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      04-16-2008
BigZero wrote:
> i m sorry i just missed the broadcast address,
> here the address String host = "192.168.1.150" ; can be set to
> 192.168.1.255/255.255.255.255 both r working fine,but reply from only
> 6 machine,


How are both working fine if only 6 machines reply?

Please use correct English. Spelling "are" as "r" doesn't help your
posts get answers.

Did you try ping?
 
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Nigel Wade
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      04-17-2008
BigZero wrote:

> i m sorry i just missed the broadcast address,
> here the address String host = "192.168.1.150" ; can be set to
> 192.168.1.255/255.255.255.255 both r working fine,but reply from only
> 6 machine,
> we come to known that these r Linux/Unix machines,so is there any way
> i can do it for windows boxes.
> we have around 50 to 60 machine including servers
>


To get a response to the "echo" service that service must be running and
listening [by default] on port 7. It must also not be blocked by a firewall.

If you want all your machines to respond you need to ensure that the above two
criteria are met on every machine. It is a matter of finding out how the OS on
each system provides an "echo" service (if it does so at all) and enabling it,
then allowing it through any firewalls. This is not a Java problem so you
should ask on support groups for the OS/firewalls in question.

You could make it into a Java problem by writing your own echo service in Java.

--
Nigel Wade
 
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BigZero
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      04-17-2008
ok both means any one can works ,both results the same output ,
that is only 6 machine reply and all 6 machines r Unix/Linux box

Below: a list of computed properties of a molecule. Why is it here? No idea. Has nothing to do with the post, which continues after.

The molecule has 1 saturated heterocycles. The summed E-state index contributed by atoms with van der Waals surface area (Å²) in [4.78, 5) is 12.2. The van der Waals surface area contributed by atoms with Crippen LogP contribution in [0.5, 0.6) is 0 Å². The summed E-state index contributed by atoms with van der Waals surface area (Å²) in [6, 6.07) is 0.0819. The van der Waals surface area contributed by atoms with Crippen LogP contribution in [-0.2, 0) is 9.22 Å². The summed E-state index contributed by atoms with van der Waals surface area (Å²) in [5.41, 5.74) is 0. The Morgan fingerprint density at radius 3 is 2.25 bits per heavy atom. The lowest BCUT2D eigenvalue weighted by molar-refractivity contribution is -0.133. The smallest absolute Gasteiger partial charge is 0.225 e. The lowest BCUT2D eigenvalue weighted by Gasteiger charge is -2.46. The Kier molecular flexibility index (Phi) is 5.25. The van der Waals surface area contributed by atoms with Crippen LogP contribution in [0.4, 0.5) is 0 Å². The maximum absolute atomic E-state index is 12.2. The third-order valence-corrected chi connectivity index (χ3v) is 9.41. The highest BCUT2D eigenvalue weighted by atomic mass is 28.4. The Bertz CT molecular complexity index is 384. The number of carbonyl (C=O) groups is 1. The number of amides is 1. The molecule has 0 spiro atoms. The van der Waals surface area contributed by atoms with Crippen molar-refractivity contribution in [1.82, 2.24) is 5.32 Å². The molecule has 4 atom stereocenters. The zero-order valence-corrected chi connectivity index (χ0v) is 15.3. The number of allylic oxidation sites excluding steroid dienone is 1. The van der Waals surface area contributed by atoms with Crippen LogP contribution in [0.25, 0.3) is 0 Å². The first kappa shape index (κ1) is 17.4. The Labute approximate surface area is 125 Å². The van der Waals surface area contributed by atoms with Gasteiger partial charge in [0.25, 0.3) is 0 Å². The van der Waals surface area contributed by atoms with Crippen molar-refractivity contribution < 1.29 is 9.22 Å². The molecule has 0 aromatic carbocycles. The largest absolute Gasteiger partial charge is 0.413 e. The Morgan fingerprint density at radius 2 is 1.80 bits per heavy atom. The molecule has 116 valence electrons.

Thanks
Vijay
 
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BigZero
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      04-17-2008
You could make it into a Java problem by writing your own echo service
in Java

what is this ?








Thanks
Vijay
 
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Nigel Wade
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      04-17-2008
BigZero wrote:

> You could make it into a Java problem by writing your own echo service
> in Java


You need to learn how to quote and get attributions correct.

>
> what is this ?
>


What is what, the echo service? The echo service is what you are trying to use
and, given that you mention it in the comments in your code (it is your code
isn't it?) I presumed you knew that.

--
Nigel Wade
 
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RedGrittyBrick
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      04-17-2008
BigZero wrote:
> You could make it into a Java problem by writing your own echo service
> in Java
>
> what is this ?
>


It is a service, that you would write, using Java, that listens for
packets arriving at the UDP ECHO port.

Unless you are exactly implementing the UDP echo service according to
the RFCs, it would be better to use a port number that is not
registered. That means one in the range 49151-65535.
http://www.iana.org/assignments/port-numbers

Having written this service you would deploy it on every computer that
you want to be able to monitor.

A service is a program that runs in the background - called a daemon on
Unix, a service on Windows. Usually started automatically.

IIRC you've been given examples, references, APIs and tutorials for this
before.
http://java.sun.com/docs/books/tutor...entServer.html

--
RGB
 
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BigZero
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      04-17-2008
Ok,Thanks man,







Regards
Vijay